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An Interview with Michela Addis, Professor of Marketing at Università di Roma

SDA Professor di Marketing and Sales della SDA Bocconi School of Management

Michela Addis is associate professor of economics and business management at Università degli Studi di Roma Tre, she is also professor of Marketing and Sales at Bocconi SDA School of Management. She has since coordinated important research projects, at a national and international level. Her research is focused on the analysis and management of the experience of consumption, consumer engagement, customer relationship management and customer loyalty.  She is the author of two books on experiential marketing published by Prentice Hall Financial Times, and Pearson Education, as well as many articles in important journals in Italy and abroad.  She has spent many years doing research abroad at prestigious institutions such as the Helsinki School of Economics, Columbia Business School and ESADE Business School. She has also collaborated with Harvard Business School, the resulting work produced the Eataly business case.  Michela got her bachelor’s in Economics and Commerce at the Università Degli Studi di Roma Tre and her PhD in Business Economics and Management from Bocconi University. We were able to catch up with Professor Michela Addis and ask her a couple of questions regarding opportunities and obstacles students face nowadays.


Q:How important are international experiences for students today? If you were a student now, which internships or opportunities would you pursue and where?

            A:International experiences are crucial, today more so than ever before. Open markets, and the globalization of markets, shape young students into citizens of the world. This is not only visible in social phenomena, but also in the demands made by firms in searching for talents able to deal with growing complexity. The challenge of integrating a young recruit in a new work environment requires not only a strong program, but also strong networking skills, and furthermore a willingness to take risks.

For this reason, my advice to students is to look to emerging markets. In my day, we looked to the United States as the place that could teach us to face and handle challenges. To someone, passionate about marketing like myself, an internship with P&G in the US was the best opportunity in the world. If I were to choose today, I would pick emerging markets, possibly via a program with a large multinational that could give me a well rounded experience, thanks to the efficiency of consolidated processes and the excitement and fast growth present in those countries.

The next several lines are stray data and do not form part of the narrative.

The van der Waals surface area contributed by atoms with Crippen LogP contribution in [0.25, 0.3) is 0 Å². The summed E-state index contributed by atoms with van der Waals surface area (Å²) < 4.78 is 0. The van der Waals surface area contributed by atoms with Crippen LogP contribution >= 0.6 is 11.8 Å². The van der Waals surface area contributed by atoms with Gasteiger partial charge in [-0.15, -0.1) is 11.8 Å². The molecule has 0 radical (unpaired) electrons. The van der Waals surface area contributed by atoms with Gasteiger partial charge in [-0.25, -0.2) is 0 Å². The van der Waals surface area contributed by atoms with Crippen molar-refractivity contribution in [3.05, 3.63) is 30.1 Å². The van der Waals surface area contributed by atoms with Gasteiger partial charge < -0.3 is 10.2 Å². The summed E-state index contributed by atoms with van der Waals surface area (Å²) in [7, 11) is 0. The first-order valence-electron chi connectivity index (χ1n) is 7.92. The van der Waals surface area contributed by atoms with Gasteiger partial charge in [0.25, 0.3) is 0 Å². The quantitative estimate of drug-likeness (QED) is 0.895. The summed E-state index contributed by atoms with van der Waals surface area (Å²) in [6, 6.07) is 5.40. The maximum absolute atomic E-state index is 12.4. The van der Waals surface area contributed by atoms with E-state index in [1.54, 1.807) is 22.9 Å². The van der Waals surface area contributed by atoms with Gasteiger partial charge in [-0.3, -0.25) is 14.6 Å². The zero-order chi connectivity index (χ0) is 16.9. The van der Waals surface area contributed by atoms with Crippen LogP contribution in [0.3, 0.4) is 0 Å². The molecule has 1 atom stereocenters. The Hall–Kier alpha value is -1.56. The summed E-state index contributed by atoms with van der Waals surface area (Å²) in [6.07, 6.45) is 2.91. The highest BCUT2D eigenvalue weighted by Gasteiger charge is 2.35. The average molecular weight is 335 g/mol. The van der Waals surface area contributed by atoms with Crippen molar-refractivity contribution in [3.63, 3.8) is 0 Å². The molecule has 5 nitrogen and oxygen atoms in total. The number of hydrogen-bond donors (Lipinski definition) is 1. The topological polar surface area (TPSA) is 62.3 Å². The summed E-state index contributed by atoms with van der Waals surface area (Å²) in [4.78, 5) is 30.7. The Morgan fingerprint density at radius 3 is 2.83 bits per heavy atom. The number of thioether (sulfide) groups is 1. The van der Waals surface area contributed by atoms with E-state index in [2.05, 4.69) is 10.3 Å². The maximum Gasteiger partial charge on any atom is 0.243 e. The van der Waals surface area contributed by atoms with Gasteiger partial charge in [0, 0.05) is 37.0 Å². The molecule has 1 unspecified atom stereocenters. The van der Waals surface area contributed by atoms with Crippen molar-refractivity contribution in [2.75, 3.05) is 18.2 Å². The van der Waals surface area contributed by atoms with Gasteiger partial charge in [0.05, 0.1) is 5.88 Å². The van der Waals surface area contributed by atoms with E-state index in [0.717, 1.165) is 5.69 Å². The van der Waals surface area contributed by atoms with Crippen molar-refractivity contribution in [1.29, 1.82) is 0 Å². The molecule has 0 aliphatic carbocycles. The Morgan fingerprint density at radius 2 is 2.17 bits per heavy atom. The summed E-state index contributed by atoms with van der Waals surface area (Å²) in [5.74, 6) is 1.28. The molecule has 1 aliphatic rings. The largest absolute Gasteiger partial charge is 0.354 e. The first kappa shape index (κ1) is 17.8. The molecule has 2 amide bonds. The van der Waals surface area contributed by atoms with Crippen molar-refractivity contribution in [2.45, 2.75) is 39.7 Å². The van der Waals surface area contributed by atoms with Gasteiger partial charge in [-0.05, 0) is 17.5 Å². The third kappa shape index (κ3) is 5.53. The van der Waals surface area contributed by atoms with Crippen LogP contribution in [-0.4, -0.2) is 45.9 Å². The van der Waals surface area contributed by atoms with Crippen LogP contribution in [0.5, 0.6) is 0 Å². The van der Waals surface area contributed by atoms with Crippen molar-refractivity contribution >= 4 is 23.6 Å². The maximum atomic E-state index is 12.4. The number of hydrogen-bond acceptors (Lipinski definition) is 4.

Q: How did you discover what you wanted to do in life? How would you advise your students to look for their inner passions and talents?

            A:In my case, two things were particularly useful. The first being experimentation. I tried to take advantage of opportunities as they made themselves available to me, even if it wasn’t my dream job. When I was young, only one thing was clear to me: that I didn’t know what I wanted to do. So, I strove to get to know myself better, my strengths, my weaknesses, but most importantly my passions. At first, everything seemed interesting to me. Experimentation helped me understand what didn’t work for me. The second thing that was very helpful was sharing ideas with others. I believe that through dialogue and debate it’s possible to broaden your horizons, and multiply your perspectives. Everyone around can offer you a distinct perspective that you may not agree with,but is definitely worth listening to.


Q: Have you ever studied abroad? If so, how did this experience affect you?